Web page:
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How does my voice get heard?
A quick lesson for those who want to market content, effectively.
With some 900,000 blog posts published every 24 hours, and more than 20 hours of video uploaded every minute to YouTube as just two examples, how do you expect to stand out with “vanilla” content? If you’re going to play it safe or regurgitate what is being done by others you’ve got almost no chance to succeed unless you already have a large community built you can tap. Continue Reading »
We had a lovely little meet and greet with the Taoiseach, Enda Kenny today. He was in Sligo speaking, meeting and campaigning. Steven, Charlie and I were standing outside the main crowd watching the event, and he actually just came over and shook our hands. He went on to ask us about EDG, since it was on our shirts, and gave us some positive feedback. We hoped to get a picture with him, but at the end just speaking with him was great. If anyone has photos our interview, please send them over to firstname.lastname@example.org.
Sunday we took the kids for a trip out to Strandhill to the People’s Market. Allan and Kieran Mulrooney started it just a couple weeks ago. Local food and crafters set up tents down along the beach behind the surf school. It was nice and open-aired, although I think the storm early on Sunday afternoon may have kept a few people away.
We met some very lovely people and had a great time. We wanted to give shout-outs to a couple of the stands that “stood out” from the crowd.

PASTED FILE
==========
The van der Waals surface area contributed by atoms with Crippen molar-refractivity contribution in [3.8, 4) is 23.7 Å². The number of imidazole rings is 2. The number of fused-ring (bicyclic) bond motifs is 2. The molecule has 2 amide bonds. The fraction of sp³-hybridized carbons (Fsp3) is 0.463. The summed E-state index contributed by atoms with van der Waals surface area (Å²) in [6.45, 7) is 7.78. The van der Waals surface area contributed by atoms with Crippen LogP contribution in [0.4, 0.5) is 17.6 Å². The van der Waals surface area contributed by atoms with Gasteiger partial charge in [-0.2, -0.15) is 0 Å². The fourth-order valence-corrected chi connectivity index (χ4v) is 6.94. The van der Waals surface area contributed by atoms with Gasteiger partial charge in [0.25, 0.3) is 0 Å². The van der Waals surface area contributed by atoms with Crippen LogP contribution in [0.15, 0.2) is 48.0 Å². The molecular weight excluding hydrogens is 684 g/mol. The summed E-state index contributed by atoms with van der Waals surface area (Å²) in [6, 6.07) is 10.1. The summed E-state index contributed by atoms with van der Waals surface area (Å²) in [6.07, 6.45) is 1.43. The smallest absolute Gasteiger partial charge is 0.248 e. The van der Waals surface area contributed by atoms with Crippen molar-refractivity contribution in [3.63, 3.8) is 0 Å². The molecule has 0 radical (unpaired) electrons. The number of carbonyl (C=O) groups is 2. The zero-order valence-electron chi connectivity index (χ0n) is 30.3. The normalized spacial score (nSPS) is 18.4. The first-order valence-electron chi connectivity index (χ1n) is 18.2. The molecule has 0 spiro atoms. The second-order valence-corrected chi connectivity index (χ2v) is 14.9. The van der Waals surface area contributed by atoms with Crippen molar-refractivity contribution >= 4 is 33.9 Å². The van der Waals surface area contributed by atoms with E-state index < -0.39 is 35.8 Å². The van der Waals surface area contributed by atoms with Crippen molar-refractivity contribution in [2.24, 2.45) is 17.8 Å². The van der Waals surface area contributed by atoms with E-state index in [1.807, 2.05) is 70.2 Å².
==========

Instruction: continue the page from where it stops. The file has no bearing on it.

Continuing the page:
#1The Driftwood Coffee Cart was the first thing to catch my eye. Started by Jessie Smith, more than a year ago. It is a completely self-contained coffee and espresso bar built into the back of a small box vehicle, which allows them to travel and cater to a variety of venues. It makes a great latte and had a variety of snacks to complement. I spoke with Jackson, who filled me in on the details. They were top class, and I recommend the coffee there anytime.
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A painful statistic pulled from a study by Michael Gerber, author of The E-Myth, shows that nearly 80% of new businesses fail in the first five (5) years. Here is a compiled list of the top three reasons why businesses close their doors, and how to avoid that from happening to you.
#1:Poor or Lacking Leadership
I know this one kind of hits home, but it’s true. The leader or leaders determine the direction of the business, because they make the decisions. Everything from where to spend, how to target customers, and daily operations is on the back of the leader. Great leaders constantly learn, plan and execute, even when under pressure. They aren’t afraid of making mistakes, and when they do, they react, execute and take action.